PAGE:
Housing Bulletin: Bill Wrigley’s Lake Forest Mansion on the Market

The ten-bedroom Lake Forest house that Bill Wrigley bought in January 2003 for $9.9 million is on the market, with an asking price of $16 million. The offering is being handled as an “exempt” listing, meaning that it will not appear on any listing service or be publicized in any way. But Deal Estate learned that Lake Forest real-estate agents received guided tours of the candy-colored Italianate mansion and its lakefront grounds on May 19th. The listing agents, Ned Skae and Beth Marquardt of Prudential Preferred Properties, would not speak about…


Pictured here from Chicago magazine’s March 2000 issue, Bill Wrigley’s 21-room mansion is now for sale.

The ten-bedroom Lake Forest house that Bill Wrigley bought in January 2003 for $9.9 million is on the market, with an asking price of $16 million. The offering is being handled as an “exempt” listing, meaning that it will not appear on any listing service or be publicized in any way. But Deal Estate learned that Lake Forest real-estate agents received guided tours of the candy-colored Italianate mansion and its lakefront grounds on May 19th. The listing agents, Ned Skae and Beth Marquardt of Prudential Preferred Properties, would not speak about the offering, and Bill and Heather Wrigley could not be reached for comment.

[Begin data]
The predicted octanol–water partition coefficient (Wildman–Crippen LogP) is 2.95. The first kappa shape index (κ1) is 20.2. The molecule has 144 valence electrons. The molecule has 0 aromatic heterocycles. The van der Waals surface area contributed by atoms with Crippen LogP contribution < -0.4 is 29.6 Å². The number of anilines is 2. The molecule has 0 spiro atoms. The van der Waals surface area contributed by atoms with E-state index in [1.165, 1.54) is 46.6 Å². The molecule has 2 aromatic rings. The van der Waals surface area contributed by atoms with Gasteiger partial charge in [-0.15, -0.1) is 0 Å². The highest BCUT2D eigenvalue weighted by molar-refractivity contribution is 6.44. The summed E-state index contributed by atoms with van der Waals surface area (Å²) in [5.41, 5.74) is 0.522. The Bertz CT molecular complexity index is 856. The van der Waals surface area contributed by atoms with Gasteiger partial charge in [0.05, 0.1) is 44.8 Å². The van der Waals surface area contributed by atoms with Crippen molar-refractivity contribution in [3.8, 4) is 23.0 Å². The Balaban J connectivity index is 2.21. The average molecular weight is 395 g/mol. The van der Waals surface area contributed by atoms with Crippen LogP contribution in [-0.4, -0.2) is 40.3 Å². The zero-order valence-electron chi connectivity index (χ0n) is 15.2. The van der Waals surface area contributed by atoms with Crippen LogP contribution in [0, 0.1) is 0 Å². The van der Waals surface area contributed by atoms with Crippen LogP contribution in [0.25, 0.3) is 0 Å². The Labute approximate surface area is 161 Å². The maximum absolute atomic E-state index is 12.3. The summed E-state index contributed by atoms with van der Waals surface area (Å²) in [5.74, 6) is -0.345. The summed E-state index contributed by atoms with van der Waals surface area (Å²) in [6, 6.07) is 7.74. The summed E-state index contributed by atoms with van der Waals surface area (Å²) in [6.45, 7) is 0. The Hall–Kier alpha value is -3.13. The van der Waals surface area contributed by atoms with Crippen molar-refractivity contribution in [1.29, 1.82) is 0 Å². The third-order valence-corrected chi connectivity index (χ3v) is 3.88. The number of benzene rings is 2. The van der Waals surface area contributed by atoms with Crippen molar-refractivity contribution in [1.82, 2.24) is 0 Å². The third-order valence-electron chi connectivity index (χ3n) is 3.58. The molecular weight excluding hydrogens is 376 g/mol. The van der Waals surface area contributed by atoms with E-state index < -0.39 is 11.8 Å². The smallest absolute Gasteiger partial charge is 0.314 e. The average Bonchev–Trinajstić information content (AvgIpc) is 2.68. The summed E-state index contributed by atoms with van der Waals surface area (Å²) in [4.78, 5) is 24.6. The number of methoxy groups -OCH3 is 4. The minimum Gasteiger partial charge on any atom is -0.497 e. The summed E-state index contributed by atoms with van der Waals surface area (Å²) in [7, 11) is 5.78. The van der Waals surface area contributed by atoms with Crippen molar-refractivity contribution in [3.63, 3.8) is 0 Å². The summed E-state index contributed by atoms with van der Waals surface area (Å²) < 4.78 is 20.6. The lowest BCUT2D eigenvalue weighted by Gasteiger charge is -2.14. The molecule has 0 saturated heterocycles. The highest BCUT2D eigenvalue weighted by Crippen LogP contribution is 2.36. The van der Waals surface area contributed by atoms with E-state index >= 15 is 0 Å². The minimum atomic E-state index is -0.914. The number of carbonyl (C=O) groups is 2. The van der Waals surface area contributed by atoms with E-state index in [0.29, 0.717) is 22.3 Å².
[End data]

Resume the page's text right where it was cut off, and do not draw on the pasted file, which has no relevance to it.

Designed by Howard Van Doren Shaw and completed in 1912, the house is trimmed with bays, dormers, pillars, urns, and other details. Its original owners were Donald Roderick McLennan,  a Chicago insurance executive—he was a cofounder of the company that became Marsh & McLennan—and his wife, Katherine. The couple dubbed the house “Stornoway,” likely a reference to the Scottish town that was the birthplace of some of McLennan’s ancestors. Today, a big gate and large shrubs obscure views from the street of the 21-room mansion. On the side of the house facing Lake Michigan (the view shown in the flyer that was distributed to Lake Forest agents), the house has a swimming pool and a large terrace set off by a balustrade.

Bill Wrigley bought the house six years ago, just a few months after he reportedly paid $10.1 million for a 13,200-square-foot condominium in the 65 East Goethe building. The Goethe and Lake Forest purchases gave Wrigley both the first and second slots in Chicago’s annual roundup of the year’s highest-priced home sales that appeared in the October 2003 issue. Wrigley was divorced at the time, but in 2007 he married Heather Ann Rosbeck, a model and actress. (The Lake Forest house had been at the top of Chicago’s annual list of highest-priced sales once before, in 1999, when it was sold for $5.2 million.)

Information at the Cook County Recorder of Deeds shows that title to the 65 East Goethe condo was transferred from the Wrigleys to a Limited Liability Company in December 2008, with a price of $9.025 million. It is not clear from the records whether that represents a sale by the Wrigleys, or merely a transfer to their own LLC.

The Wrigley chewing gum company, launched in 1891 by Bill Wrigley’s great-grandfather, William Wrigley Jr., was sold to the candy company Mars in October 2008 for $23 billion; Bill Wrigley stayed on as executive chairman of Wrigley. In March, Forbes estimated Wrigley’s fortune at $2.4 billion, putting him at number 285 on the list of the world’s richest people.

 

Share

Advertisement

Submit your comment